Prisoner categorisation
Produced in partnership with Andrew Sperling of SL5 Legal

The following Corporate Crime practice note produced in partnership with Andrew Sperling of SL5 Legal provides comprehensive and up to date legal information covering:

  • Prisoner categorisation
  • Overarching principles of categorisation
  • Legal framework of categorisation
  • Security categories for adult males serving determinate sentences:
  • Security categories for females and young adult males serving determinate sentences
  • The process of initial categorisation—Category A prisoners
  • The process of initial categorisation—other than Category A or life sentence prisoners
  • Re-categorisation–Cat-A prisoners
  • Subsequent reviews—Cat-A prisoners
  • Process of re-categorisation
  • More...

Prisoner categorisation

Categorisation is the process by which a prisoner’s security category is determined. This affects the type of prison in which they may be held, but it is distinct from the process of allocation. Allocation decisions determine in which particular institution a prisoner will be held.

Although categorisation decisions relate to the management of risk within the prison estate, there are decisions which may impact significantly on a prisoner, not only as to the current level of restriction placed upon their liberty but also as to eligibility for future release on licence.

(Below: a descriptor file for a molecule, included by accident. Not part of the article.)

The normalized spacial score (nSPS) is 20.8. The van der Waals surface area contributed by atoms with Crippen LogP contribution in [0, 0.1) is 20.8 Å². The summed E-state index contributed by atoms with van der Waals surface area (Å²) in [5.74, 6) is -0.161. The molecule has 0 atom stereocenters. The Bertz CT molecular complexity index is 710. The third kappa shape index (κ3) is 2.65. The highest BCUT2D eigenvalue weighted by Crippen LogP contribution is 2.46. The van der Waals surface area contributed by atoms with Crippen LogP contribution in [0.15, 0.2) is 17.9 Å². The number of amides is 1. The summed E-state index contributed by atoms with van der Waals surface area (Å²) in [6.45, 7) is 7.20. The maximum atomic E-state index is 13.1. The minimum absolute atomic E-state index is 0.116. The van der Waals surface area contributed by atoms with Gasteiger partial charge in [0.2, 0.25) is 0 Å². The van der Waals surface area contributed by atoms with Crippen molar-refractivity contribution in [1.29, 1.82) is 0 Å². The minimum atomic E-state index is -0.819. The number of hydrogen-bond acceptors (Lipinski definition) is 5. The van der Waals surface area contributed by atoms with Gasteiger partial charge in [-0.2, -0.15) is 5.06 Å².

There are different processes for the categorisation of indeterminate sentence prisoners, women prisoners, young adult males (aged 18–21) and children (under 18) subject to sentences of detention.

Overarching principles of categorisation

The purpose of categorisation is set out in PSI 40/2011:

‘...to assess the risks posed by a prisoner in terms of:

  1. the likelihood of escape or abscond

  2. the risk of harm to the public in the event of an escape or abscond

  3. any control issues that impact on security and good order of the prison and the safety of those within it

and then to assign to the prisoner the lowest security category consistent with managing those risks.’

Prisoners must be categorised objectively according to the likelihood that they will seek to escape and the risk that they would pose should they

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